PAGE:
To minimize the risk, we will occasionally clip the rope through pieces of protection -- any of the various devices climbers insert, tie, pound, or drill into the rock to stop a fall. One of the most amazing pieces used today is an expanding mechanical wonder commonly called a "cam." Ray Jardine, an engineer and climber, invented and tested the design in Yosemite in the early '70s, and suddenly the number of climbable routes around the world exploded. Devices such as the cam opened up climbs once considered too dangerous.

Over my shoulder, I heft our "rack," a loop of cord with pieces of protection dangling and clanging like some gaudy, metallic purse. Then I set out, the sticky rubber on my specialized shoes adhering to the speckled granite as my hands comfortably work upward along a crack in the rock. From below, Nicolas is watching my progress intently as he feeds me slack from the rope. I stop to place a cam in the crack, where it expands to make a snug fit. I then clip to it a D-shaped gated link called a carabiner, and snap our rope through. Moving on, I pause periodically to place more protection. Ten minutes later I reach a ledge at 150 feet, then belay Nicolas as he climbs, removing each piece of protection as he moves past it.

One pitch down, fourteen to go.


The equipment was quite different when Allen Steck first tackled this route. Much of it was surplus from World War II, in which he'd served. During his ascent, he wore hard leather boots with stiff soles, much like today's hiking boots. He carried an Army-surplus nylon rope, a selection of iron "ring angles" from the famed WW II Tenth Mountain Division, and a hammer to pound the iron into the rock for protection. Most ring angles were removed even then, but the process irreversibly damaged the rock, and sometimes the hardware had to be left behind.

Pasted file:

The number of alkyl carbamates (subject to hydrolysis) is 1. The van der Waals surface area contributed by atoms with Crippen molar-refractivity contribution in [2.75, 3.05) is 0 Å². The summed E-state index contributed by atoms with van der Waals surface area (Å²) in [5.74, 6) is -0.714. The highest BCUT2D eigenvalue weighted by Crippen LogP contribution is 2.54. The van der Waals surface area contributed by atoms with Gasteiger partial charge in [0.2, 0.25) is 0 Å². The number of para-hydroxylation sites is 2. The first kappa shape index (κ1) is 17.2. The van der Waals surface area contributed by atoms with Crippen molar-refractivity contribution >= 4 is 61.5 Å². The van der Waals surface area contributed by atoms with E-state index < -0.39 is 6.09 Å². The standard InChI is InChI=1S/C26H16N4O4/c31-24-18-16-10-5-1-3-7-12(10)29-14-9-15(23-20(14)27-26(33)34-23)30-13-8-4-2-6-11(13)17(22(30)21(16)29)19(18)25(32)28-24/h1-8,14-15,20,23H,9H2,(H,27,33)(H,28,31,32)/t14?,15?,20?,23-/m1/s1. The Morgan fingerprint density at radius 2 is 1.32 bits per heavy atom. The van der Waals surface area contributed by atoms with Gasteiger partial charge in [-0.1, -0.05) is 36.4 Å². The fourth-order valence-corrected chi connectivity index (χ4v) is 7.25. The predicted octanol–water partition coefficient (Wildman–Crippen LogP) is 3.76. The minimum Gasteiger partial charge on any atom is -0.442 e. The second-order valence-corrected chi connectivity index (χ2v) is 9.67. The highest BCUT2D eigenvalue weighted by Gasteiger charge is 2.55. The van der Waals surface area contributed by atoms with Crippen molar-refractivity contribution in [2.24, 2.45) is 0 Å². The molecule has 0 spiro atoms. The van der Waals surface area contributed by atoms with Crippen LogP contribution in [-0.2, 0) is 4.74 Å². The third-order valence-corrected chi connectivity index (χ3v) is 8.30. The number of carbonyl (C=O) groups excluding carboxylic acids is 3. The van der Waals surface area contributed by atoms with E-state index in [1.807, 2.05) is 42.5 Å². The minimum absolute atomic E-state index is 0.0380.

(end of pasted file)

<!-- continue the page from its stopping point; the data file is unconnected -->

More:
As climbing became more popular in the '60s and '70s, concern grew about the harm being done by climbers. The debate became especially intense in Yosemite and led to development of devices such as the cam that could be placed and removed harmlessly. Nowadays mountaineers embrace an ethical code by which they strive to come and go without leaving any sign of their presence.